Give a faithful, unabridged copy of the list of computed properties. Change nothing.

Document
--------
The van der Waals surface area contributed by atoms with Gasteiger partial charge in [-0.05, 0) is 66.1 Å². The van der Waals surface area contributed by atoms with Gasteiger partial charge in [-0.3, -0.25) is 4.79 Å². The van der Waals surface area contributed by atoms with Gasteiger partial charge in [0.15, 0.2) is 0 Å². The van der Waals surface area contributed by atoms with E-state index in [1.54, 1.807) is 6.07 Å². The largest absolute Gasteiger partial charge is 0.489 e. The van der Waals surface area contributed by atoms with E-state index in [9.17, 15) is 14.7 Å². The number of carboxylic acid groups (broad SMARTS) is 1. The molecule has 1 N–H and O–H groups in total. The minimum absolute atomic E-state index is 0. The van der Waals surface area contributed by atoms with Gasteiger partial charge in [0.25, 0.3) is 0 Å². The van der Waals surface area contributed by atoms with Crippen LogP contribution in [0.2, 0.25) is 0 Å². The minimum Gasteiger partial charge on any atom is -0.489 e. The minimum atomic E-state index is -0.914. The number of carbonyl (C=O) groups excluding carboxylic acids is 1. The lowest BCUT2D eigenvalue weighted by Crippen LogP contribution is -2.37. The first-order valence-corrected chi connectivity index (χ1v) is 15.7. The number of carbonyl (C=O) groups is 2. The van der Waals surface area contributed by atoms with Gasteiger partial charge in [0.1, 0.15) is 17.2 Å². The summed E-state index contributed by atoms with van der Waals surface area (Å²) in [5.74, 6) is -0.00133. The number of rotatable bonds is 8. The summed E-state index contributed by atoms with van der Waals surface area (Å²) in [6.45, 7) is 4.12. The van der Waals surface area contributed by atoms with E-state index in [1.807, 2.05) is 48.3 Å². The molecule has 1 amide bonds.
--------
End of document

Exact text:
The van der Waals surface area contributed by atoms with Gasteiger partial charge in [-0.05, 0) is 66.1 Å². The van der Waals surface area contributed by atoms with Gasteiger partial charge in [-0.3, -0.25) is 4.79 Å². The van der Waals surface area contributed by atoms with Gasteiger partial charge in [0.15, 0.2) is 0 Å². The van der Waals surface area contributed by atoms with E-state index in [1.54, 1.807) is 6.07 Å². The largest absolute Gasteiger partial charge is 0.489 e. The van der Waals surface area contributed by atoms with E-state index in [9.17, 15) is 14.7 Å². The number of carboxylic acid groups (broad SMARTS) is 1. The molecule has 1 N–H and O–H groups in total. The minimum absolute atomic E-state index is 0. The van der Waals surface area contributed by atoms with Gasteiger partial charge in [0.25, 0.3) is 0 Å². The van der Waals surface area contributed by atoms with Crippen LogP contribution in [0.2, 0.25) is 0 Å². The minimum Gasteiger partial charge on any atom is -0.489 e. The minimum atomic E-state index is -0.914. The number of carbonyl (C=O) groups excluding carboxylic acids is 1. The lowest BCUT2D eigenvalue weighted by Crippen LogP contribution is -2.37. The first-order valence-corrected chi connectivity index (χ1v) is 15.7. The number of carbonyl (C=O) groups is 2. The van der Waals surface area contributed by atoms with Gasteiger partial charge in [0.1, 0.15) is 17.2 Å². The summed E-state index contributed by atoms with van der Waals surface area (Å²) in [5.74, 6) is -0.00133. The number of rotatable bonds is 8. The summed E-state index contributed by atoms with van der Waals surface area (Å²) in [6.45, 7) is 4.12. The van der Waals surface area contributed by atoms with E-state index in [1.807, 2.05) is 48.3 Å². The molecule has 1 amide bonds.